GPA – Short for Grade Point Average, it is computed as the average grade based on all the taken courses. It ranges from 0 to 4, which is the resulting mean after converting grades of A to F to these scores. This represents the student’s overall academic record or performance.

GRE – Short for Graduate Record Exam, taking this exam is part of the requirements for graduate school admission. It is used to evaluate the applicants’ cognitive abilities, reasoning skills, and general knowledge. PhD and master’s degree programs require the GRE.


Historically Black Colleges and Universities (HBCUs) – This refers to any college or university made prior to 1964, whose principal mission was the education of black Americans. They must be accredited by a nationally recognized accrediting agency or organization.


Institute – An institute is an organizational unit that provides both an academic and an educational service outside the traditional degree structure.


Key Professional Personnel – A research term that refers to individuals who participate in the scientific and individual development or execution of projects. They may have master’s or doctoral degrees. Some may also have baccalaureate degrees, as long as they provide substantial contribution to the research.


Letter of Inquiry – This is letter sent by the applicant to inquire if a proposed project is within the agency’s fundable program areas. This is also sent to request for agency policy and program information, as well as forms on instructions.

LSAT – Short for Law School Admissions Test, this is an entrance exam law school applicants are required to take so they an be considered for admission. Like other standardized tests, this is used to measure the prospective student’s aptitude, reasoning abilities, and cognitive skills.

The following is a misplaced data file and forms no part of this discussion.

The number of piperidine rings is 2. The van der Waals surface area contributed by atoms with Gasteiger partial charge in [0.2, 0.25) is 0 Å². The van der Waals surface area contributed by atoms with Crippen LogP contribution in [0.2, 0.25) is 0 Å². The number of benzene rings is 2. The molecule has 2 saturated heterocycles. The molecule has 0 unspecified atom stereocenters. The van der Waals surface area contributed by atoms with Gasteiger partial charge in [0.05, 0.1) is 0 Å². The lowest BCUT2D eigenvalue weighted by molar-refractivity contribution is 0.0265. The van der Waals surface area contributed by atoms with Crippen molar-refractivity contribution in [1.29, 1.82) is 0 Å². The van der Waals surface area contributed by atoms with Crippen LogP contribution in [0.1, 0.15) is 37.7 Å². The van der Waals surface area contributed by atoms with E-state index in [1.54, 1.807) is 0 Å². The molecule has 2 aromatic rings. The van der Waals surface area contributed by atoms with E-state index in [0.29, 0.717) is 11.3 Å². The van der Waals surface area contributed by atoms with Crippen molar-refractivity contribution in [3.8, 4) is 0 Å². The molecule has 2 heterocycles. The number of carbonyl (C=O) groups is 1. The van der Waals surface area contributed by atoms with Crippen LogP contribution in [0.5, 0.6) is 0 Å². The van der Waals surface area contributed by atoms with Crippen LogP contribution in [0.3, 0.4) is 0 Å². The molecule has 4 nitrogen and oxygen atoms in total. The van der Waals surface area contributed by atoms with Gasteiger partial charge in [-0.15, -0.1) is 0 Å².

M.A. – This refers to a masters degree in arts, which is mostly research-oriented and theory-based compared to other graduate programs.

Master’s Degree – This refers to a degree taken after completing the undergraduate course. This graduate degree type would usually require a coursework of 30 credits and can be completed in two years when immersed in a full-time study. The degree program also requires a thesis and comprehensive exams.

MAT or Millers Analogy Test – This is an examination used by many liberal arts programs and social sciences graduate programs because it emphasizes qualitative and verbal reasoning skills. This is a standardized test that evaluates logic and reasoning through analogies. This kind of test demands a wide knowledge of Western culture and subjects such as science, music, literature, philosophy, math, art, and history. The test can be taken as a computer-based exam and is accepted by MENSA, the Triple Nine Society, and the Prometheus Society for its admission requirements.

MCAT – Short for Medical College Admissions Test, students applying to medical schools are required to take this standardized test as an admission requirement. It is used to assess the applicants’ aptitude and other abilities and skills. With good MCAT scores, applicants may have good chances of being accepted to a med school.

M.D. – This refers to the Doctor of Medicine degree. This can be obtained after fulfilling all the requirements of a medical program provided by an accredited med school.

M.Ed. – This is an acronym used for Master of Education. The masters degree in education is more on applied coursework and field experience, as opposed to research-based graduate programs.